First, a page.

that we need to manage.
It is a fact that there is high employment in some industries and there will be high unemployment in other industries.
thirst for technology has effectively “re-balancing” or transformed
jobs across many organizations, occupations, industries, and countries.
ease by which labor can freely move across country borders and
organizational boundaries can mitigate the impact of job losses if we
are prepared to move and stay elsewhere or do different things.
the example given above, rather than looking for welders or people with
welding skills, construction companies are now looking for people with
technical skills and experience to operate high-tech cutting-edge
hardware for automated welding.
There will be complexity involved
in operating these cutting-edge machines. There will be higher level
training needed to up-skill operators to competently operate such
It’s assumed that people with welding skills are now
expected to be retrained and to acquire new competencies about automated
welding machines if they still want to remain in their occupation.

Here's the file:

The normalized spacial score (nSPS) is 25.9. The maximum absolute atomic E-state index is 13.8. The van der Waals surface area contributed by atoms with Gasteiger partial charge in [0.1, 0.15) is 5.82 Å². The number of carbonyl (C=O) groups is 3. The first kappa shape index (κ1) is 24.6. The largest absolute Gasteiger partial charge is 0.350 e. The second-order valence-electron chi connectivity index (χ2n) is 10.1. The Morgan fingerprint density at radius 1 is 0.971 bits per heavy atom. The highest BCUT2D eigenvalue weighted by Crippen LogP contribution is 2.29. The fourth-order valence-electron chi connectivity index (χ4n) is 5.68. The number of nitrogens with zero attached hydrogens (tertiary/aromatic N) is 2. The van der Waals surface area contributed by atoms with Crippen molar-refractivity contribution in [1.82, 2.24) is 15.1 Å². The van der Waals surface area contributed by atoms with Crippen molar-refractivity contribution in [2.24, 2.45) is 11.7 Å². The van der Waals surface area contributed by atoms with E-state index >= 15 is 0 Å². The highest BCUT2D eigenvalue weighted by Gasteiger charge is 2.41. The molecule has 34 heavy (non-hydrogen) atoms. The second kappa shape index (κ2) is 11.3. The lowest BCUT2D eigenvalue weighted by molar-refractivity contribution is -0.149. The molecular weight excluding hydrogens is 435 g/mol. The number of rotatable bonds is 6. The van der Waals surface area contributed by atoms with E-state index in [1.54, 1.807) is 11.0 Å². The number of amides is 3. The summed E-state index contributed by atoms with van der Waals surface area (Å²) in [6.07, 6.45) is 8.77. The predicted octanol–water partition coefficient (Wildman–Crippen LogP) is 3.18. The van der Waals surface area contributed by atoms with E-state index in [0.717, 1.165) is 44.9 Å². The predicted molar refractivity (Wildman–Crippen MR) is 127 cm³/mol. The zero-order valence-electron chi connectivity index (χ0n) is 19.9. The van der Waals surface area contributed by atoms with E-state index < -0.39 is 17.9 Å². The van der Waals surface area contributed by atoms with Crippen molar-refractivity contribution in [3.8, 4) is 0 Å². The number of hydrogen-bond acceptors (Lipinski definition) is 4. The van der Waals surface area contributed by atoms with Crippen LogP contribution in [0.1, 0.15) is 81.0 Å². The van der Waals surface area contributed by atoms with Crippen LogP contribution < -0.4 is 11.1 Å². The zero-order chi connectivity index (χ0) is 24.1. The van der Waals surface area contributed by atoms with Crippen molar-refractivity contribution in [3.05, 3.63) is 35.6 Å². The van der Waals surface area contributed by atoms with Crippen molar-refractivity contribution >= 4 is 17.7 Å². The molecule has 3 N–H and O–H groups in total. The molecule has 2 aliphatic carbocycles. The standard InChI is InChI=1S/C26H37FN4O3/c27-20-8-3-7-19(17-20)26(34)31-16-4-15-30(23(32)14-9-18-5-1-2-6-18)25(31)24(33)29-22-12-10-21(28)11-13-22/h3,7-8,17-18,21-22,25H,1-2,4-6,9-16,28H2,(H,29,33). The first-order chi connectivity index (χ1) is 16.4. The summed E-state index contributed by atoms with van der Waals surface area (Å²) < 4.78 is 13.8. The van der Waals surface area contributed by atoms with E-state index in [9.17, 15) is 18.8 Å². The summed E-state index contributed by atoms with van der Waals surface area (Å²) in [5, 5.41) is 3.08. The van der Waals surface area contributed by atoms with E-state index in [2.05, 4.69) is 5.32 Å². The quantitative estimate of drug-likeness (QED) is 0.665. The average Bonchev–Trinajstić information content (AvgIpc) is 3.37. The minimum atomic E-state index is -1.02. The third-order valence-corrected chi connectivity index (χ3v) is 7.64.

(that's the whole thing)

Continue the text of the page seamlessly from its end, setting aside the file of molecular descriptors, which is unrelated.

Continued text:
welders must be mentally and intellectually capable to absorb new high
tech learning. If they cannot “take in” new information and knowledge,
then robots will certainly replace their jobs and they will be out of
In this scenario, the speed by which career welders have to
acquire new skills can be very fast. If they cannot up-skill within a
short period of time, then their jobs will definitely be lost to robots
or to other people who can acquire new skills faster than them.
The rate of absorption of new skills and knowledge is therefore critical to protect our jobs from robots.
The bottom line is that complacency will kill jobs.
A head-in-the-sand mentality will not help any worker who is faced with the prospect of robots taking over their jobs.
It’s not a question of if, but when.
It’s inevitable; robots are coming for our jobs!
Be prepared for it.